Yes, its true. Tomorrow we leave this wonderful country for cold, white wastes of Antarctica. This year we are going to the USAP’s newest field camp, WAIS Divide. Luci is going to be one of the two cooks and I am going to be the fuels tech and light mechanic. This camp will be much larger than Siple Dome with an average population of about 30 from what we understand. But first we have a couple of weeks back in Maine where hopefully I can bring to a close the long motorcycle licensing saga amongst other things. This year, our employer is doing training in Denver like it used to be done in the past. Why they have changed back I am not sure. Probably because it is cheaper to send new people home from Denver than from Christchurch when they begin to discover that McMurdo is going to more like a gulag than the penguin and pony show they saw on the Discovery Channel. Hopefully my brother Joel isn’t one of them. He has signed up to go to the South Pole for the season.

Snow and Boredom

Friday, August 18th, 2006

Grandes Jorasses text.JPG

The weather improved slightly at the beginning of last week. Enough to increase our lunch counts but, since the climbing conditions were still affected by the previous weeks snow, overnight guests were still only a trickle. Because of the good weather, the guys who were planning on coming up to work on the emergency radio came and made their improvements. It seemed a good opportunity to fly down some stuff that doesn’t need to be up here, including myself. I got to fly in a helicopter that I haven’t been in before; an Agusta Koala. Comfy. I took the lead photo on the descent. After my three minute descent, I loaded the van and drove to Milan where I was greeted by one frustration after another.

I haven’t kept the blog updated every Sunday because we have been having internet problems. I have tried everything and, after a call to the ISP, we discovered that it is a problem with the server. We use an old-school dial-up server that we signed up for for free back when the internet was almost unknown in Italy. It was a promotion by the Italian Telecom. Things moved very fast and now, like in the states, most people use a DSL connection. But we held onto the free dial-up service to use with the radio bridge phone at the hut. I also used to from time-to-time when we were having problems with the Iridium satellite phone software at Siple Dome last year. But, after weeks without being able to connect, a few phone calls and a long time on hold, we discovered that they are having “problems” with the free service server. My theory is that because it doesn’t earn them much money, they just stopped maintaining it in hopes that people will sign up for a pay service.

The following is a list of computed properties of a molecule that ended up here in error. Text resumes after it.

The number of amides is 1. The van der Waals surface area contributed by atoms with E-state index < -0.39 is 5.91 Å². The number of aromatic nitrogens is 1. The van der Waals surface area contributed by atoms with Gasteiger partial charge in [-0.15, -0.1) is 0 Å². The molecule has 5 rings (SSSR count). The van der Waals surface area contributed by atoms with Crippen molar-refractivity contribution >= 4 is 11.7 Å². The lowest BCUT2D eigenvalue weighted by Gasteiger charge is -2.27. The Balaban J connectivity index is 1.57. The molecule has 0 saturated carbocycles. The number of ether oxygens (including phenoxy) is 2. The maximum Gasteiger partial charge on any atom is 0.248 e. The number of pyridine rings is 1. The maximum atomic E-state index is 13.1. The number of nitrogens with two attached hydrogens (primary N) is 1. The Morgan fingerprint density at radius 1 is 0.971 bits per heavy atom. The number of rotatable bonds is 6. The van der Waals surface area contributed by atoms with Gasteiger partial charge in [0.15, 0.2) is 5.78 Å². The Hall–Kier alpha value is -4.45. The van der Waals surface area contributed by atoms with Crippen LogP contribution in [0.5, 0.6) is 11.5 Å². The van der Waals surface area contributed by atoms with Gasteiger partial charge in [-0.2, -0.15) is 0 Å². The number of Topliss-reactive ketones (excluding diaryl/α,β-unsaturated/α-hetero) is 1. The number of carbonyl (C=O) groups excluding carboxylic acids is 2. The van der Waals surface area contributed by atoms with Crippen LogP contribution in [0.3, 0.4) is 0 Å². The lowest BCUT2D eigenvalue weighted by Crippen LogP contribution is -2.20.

When I got to Milan, I was looking forward to using the Pandolfi’s high-speed wireless to catch up on some stuff but, alas, they were having problems as well. I spent the better part of a day trouble shooting their system with no luck. I determined that it is a problem with the line and finally gave up. I also found out that I had gotten a speeding ticket from back in June that I had to deal with.

Many towns in Italy have started using what they call the AutoVelox. Sounds like some kind of anti-venom doesn’t it? What it is is a guy with a camera and a radar on the side of the road who takes your speed and picture and sends you the bill if you are going over. They have somewhat recently introduced a points system to Italian driver’s licenses. If you lose all 20 points you lose your license. So, along with an envelope containing the $200 speeding ticket, I received a form to fill out with my license details so they could deduct 2 points.
The catch is that I don’t have an Italian driver’s license. For a foreigner to get a driver’s license in Italy you have to go back to driving school. It takes months and cost hundreds of Euro. I have decided to take the easier and legally questionable route. According to the law, if you are in Italy for more than a year you are required to get an Italian driver’s license. But they are not specific about how to count a year. I have decided that since I am never and have never been in Italy for more than a year I should be fine with an international driver’s license that anyone can get at their local AAA in the states. Of course these expire after one year so every time I’m back in the states I have to make a trip to the AAA for a new one. Luci’s father offered to take the hit for me and send in his license but, in a sort of masochistic way, I am interested in testing the system I’ve been using all these years. I guess we’ll just have to wait and see.